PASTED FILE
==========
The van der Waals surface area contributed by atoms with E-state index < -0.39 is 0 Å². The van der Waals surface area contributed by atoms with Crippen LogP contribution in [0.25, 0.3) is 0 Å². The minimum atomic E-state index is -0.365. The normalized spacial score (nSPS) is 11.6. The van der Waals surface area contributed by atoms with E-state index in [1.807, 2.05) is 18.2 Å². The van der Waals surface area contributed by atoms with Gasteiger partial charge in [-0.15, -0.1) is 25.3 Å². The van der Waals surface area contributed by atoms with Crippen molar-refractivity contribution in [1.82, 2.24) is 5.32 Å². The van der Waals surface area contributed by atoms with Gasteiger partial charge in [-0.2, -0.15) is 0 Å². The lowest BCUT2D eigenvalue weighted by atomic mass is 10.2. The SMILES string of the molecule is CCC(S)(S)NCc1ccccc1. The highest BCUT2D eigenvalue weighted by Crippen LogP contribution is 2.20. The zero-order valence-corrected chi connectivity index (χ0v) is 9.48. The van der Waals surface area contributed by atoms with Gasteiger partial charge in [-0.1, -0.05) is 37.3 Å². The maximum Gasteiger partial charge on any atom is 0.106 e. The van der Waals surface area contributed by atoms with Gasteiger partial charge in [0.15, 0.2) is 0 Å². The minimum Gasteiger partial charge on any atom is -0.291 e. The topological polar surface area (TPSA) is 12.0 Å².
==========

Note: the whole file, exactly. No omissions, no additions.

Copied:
The van der Waals surface area contributed by atoms with E-state index < -0.39 is 0 Å². The van der Waals surface area contributed by atoms with Crippen LogP contribution in [0.25, 0.3) is 0 Å². The minimum atomic E-state index is -0.365. The normalized spacial score (nSPS) is 11.6. The van der Waals surface area contributed by atoms with E-state index in [1.807, 2.05) is 18.2 Å². The van der Waals surface area contributed by atoms with Gasteiger partial charge in [-0.15, -0.1) is 25.3 Å². The van der Waals surface area contributed by atoms with Crippen molar-refractivity contribution in [1.82, 2.24) is 5.32 Å². The van der Waals surface area contributed by atoms with Gasteiger partial charge in [-0.2, -0.15) is 0 Å². The lowest BCUT2D eigenvalue weighted by atomic mass is 10.2. The SMILES string of the molecule is CCC(S)(S)NCc1ccccc1. The highest BCUT2D eigenvalue weighted by Crippen LogP contribution is 2.20. The zero-order valence-corrected chi connectivity index (χ0v) is 9.48. The van der Waals surface area contributed by atoms with Gasteiger partial charge in [-0.1, -0.05) is 37.3 Å². The maximum Gasteiger partial charge on any atom is 0.106 e. The van der Waals surface area contributed by atoms with Gasteiger partial charge in [0.15, 0.2) is 0 Å². The minimum Gasteiger partial charge on any atom is -0.291 e. The topological polar surface area (TPSA) is 12.0 Å².